• forces you to have sex with them
  • penetrates your mouth, anus or vagina in a sexual way that is against your will
  • touches you in a sexual way
  • exposes you to unwanted sexual behaviour.

If you find yourself or a friend in this situation:

  • if you are in immediate danger, call the police on 000
  • get to a safe place as soon as possible – you might like to go to the Emergency Department at the local hospital
  • contact the Statewide Sexual Assault Helpline on 1800 010 120 or Kids Help Line on 1800 551 800 for help (or have someone call this number for you as soon as possible)

Your options for emergency help include:

  • counselling and support, including information on sexual assault, follow-up services, and your rights as a victim of crime
  • medical care
  • medical examination which provides forensic information for legal purposes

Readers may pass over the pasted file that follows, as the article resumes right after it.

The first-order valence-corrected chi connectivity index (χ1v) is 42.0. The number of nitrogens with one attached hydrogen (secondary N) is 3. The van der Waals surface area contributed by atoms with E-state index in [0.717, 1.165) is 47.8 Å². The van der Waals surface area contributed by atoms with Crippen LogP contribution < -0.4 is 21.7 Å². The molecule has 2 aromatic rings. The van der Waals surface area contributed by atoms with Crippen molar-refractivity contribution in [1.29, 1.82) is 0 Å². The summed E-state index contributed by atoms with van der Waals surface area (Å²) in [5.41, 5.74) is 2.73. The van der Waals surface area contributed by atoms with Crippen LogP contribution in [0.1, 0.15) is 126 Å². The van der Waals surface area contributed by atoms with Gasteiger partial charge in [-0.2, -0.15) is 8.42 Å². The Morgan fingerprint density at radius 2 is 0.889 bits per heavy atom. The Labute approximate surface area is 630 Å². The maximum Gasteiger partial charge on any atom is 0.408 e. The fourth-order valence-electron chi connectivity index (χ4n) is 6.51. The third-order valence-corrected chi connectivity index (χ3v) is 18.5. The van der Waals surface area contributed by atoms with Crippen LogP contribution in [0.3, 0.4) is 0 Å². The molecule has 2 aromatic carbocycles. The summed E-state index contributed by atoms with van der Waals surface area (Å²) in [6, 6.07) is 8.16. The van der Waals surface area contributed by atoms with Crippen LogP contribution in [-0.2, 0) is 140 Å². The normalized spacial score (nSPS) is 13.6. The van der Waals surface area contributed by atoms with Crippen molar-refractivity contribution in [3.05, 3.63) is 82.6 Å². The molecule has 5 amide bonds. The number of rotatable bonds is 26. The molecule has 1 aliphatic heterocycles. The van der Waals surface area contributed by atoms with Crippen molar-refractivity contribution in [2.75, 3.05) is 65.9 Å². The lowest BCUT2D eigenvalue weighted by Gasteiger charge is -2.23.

• testing for sexually transmitted infections
  • emergency contraception

It is best not to change your clothes, comb your hair or wash yourself until you have spoken with the police or a local health service as these may be used as evidence if you choose to take legal action. It is important to try and keep as much evidence as possible.

If you speak with the police, they will ask some very difficult questions as they need as much information as possible about what has happened to you.

If you decide to have a medical examination, the medical officer will talk with you and check how you are feeling. The medical officer will discuss with you the possibility of pregnancy and sexually transmissible infections. They can also gather information as evidence in case you go ahead with police and legal action.

If you think you may be at risk of pregnancy, you might like to consider the option of emergency contraception.

Who should I talk to?

Never hesitate to tell someone if you experience sexual assault or rape of any kind. There is no need to be embarrassed - being forced into sex against your will is not your fault. For information and counselling, you can contact: